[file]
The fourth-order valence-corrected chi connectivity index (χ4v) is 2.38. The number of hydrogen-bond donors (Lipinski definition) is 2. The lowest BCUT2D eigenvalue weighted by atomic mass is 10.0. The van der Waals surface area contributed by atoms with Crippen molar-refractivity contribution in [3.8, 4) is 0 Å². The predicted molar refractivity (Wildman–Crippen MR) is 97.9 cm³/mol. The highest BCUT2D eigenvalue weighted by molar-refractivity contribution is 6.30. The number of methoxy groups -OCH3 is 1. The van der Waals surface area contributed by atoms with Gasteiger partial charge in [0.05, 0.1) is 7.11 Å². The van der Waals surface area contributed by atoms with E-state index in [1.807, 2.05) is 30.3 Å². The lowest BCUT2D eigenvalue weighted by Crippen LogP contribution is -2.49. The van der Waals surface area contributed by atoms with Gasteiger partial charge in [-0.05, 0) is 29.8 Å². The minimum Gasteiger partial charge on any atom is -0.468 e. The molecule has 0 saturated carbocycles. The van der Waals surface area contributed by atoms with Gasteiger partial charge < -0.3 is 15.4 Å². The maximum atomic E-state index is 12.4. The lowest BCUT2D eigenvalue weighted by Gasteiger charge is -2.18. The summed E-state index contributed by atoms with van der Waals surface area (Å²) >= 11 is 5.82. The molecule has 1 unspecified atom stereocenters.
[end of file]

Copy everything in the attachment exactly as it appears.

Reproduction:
The fourth-order valence-corrected chi connectivity index (χ4v) is 2.38. The number of hydrogen-bond donors (Lipinski definition) is 2. The lowest BCUT2D eigenvalue weighted by atomic mass is 10.0. The van der Waals surface area contributed by atoms with Crippen molar-refractivity contribution in [3.8, 4) is 0 Å². The predicted molar refractivity (Wildman–Crippen MR) is 97.9 cm³/mol. The highest BCUT2D eigenvalue weighted by molar-refractivity contribution is 6.30. The number of methoxy groups -OCH3 is 1. The van der Waals surface area contributed by atoms with Gasteiger partial charge in [0.05, 0.1) is 7.11 Å². The van der Waals surface area contributed by atoms with E-state index in [1.807, 2.05) is 30.3 Å². The lowest BCUT2D eigenvalue weighted by Crippen LogP contribution is -2.49. The van der Waals surface area contributed by atoms with Gasteiger partial charge in [-0.05, 0) is 29.8 Å². The minimum Gasteiger partial charge on any atom is -0.468 e. The molecule has 0 saturated carbocycles. The van der Waals surface area contributed by atoms with Gasteiger partial charge < -0.3 is 15.4 Å². The maximum atomic E-state index is 12.4. The lowest BCUT2D eigenvalue weighted by Gasteiger charge is -2.18. The summed E-state index contributed by atoms with van der Waals surface area (Å²) >= 11 is 5.82. The molecule has 1 unspecified atom stereocenters.